892) Believing in the Communion of Saints (a)

     In the Apostle’s Creed, we say we believe in “the communion of saints.”  What does that mean?

     We first have to define communion and saints.  Both words have more than one definition, and in both cases the definition in the Creed is not the most familiar one.  When we hear the word ‘communion’ we might think first of the Sacrament of Holy Communion, but that is not what this is about.  The dictionary also defines communion as ‘a religious or spiritual fellowship,’ or, a congregation.  It is this fellowship that the Creed speaks of, and the word communion there is very much like another word we use more often in our everyday speech– community.  A congregation is like a ‘community of believers.’

      But the Apostle’s Creed doesn’t say ‘community of believers;’ it says ‘communion of saints.’  So the next word we need to define is ‘saints.’  When we think of saints, we think of St. John, St. Paul, St. Francis, and all those other important people of the Bible and church history that have been honored by that special title.  That is saint with a capitals ‘S.’  But saint with a small ‘s’ means all Christians.  It is like when we sing “O Lord I want to be in that number, When the saints go marching in,” meaning when all of God’s people go marching into heaven.

     The dictionary defines saint as “an extremely virtuous and holy person,” and if you think that does not fit you, you are probably right.  Sinners that we are, the word would not describe any of us.  It doesn’t even fit St. Peter, St. Paul, St. John, or any of the other great saints of the faith.  The name doesn’t fit anyone, except that because of the death of Jesus Christ on the cross, and God’s forgiveness of all our sins on account of that sacrifice— because of that, we do stand before God as forgiven and righteous and holy, and, as saints.  Therefore, because of your faith in Jesus, you ‘will be in that number when the saints go marching in.’

     So when a congregation says in the Creed on a Sunday morning that they believe in the ‘communion of saints,’ they are, in one sense, saying they believe in themselves; they believe in the community of believers gathered right then and there.  In the Creed that phrase comes shortly after we say we believe in the Holy Spirit, so what we are really saying is that we believe in the ways the Holy Spirit works in and through this community of believers.

     The communion of saints is, or course, also much larger than that, including all Christians, all around the world, and even throughout all time.  But our primary Christian community is the one we gather with each week.  And what we say in that phrase of the Creed is we believe the Holy Spirit works in our hearts not only through the Word and the Sacraments, but also through the influence of and fellowship with other Christians.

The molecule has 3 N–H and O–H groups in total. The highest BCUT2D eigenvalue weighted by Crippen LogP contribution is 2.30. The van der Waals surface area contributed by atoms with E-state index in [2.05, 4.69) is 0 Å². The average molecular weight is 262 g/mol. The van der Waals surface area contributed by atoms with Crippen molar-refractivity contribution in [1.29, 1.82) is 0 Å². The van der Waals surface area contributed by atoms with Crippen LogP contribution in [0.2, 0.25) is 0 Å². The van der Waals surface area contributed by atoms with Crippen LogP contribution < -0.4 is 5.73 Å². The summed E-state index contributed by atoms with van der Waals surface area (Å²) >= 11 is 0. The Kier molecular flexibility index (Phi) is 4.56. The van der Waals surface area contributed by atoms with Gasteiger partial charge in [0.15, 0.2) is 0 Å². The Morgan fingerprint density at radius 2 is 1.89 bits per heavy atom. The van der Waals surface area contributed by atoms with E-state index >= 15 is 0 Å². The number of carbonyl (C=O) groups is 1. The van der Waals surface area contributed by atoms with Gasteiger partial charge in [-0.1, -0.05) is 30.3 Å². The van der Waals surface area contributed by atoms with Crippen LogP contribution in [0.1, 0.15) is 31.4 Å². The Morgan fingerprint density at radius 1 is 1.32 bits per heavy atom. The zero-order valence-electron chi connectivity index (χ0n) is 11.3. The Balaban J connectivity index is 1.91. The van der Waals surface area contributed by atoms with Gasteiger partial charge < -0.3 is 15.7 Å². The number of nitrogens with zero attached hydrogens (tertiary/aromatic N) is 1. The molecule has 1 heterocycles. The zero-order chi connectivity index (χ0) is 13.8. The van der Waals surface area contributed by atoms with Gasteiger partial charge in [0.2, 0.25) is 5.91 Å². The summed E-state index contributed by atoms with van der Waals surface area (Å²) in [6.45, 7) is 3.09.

Martin Luther listed three ways that God works in us and he called these three ways the Means of Grace. And these three ways that God works are:  #1) through his Word, both written and spoken; #2) through the Sacraments of Holy Baptism and Holy Communion; and, #3) through that which Luther called “the mutual conversation and consolation of the brethren;” fellow Christians conversing with each other and bearing each others burdens. Those are the sorts of things that go on in a congregation in addition to the regular worship service, and, says Luther, in such ‘conversation and consolation’ the Holy Spirit is working.  (continued…)


Galatians 6:2  —  Bear one another’s burdens, and in this way you will fulfill the law of Christ.

Hebrews 10:24-25  —  Let us consider how to stir up one another to love and good works, not neglecting to meet together, as is the habit of some, but encouraging one another, and all the more as you see the Day drawing near.

I John 1:17  —  If we walk in the light, as he is in the light, we have fellowship with one another, and the blood of Jesus his Son cleanses us from all sin.

John 13:34-35  —  (Jesus said), “A new commandment I give to you, that you love one another: just as I have loved you, you also are to love one another.  By this all people will know that you are my disciples, if you have love for one another.”



Almighty and everlasting God, who governs all things in heaven and on earth:  Mercifully hear our supplications, and grant unto this parish all things that are needful for its spiritual welfare.  Strengthen and increase the faithful; visit and relieve the sick; rouse the careless; restore the fallen and penitent; remove all hindrances to the advancement of your truth; and bring all to be of one heart and mind within the fold of thy Holy Church; through our Lord Jesus Christ.  Amen.

Service Book and Hymnal, 1958, Augsburg Publishing House


Louis Armstrong and his band perform When the Saints Go Marching In: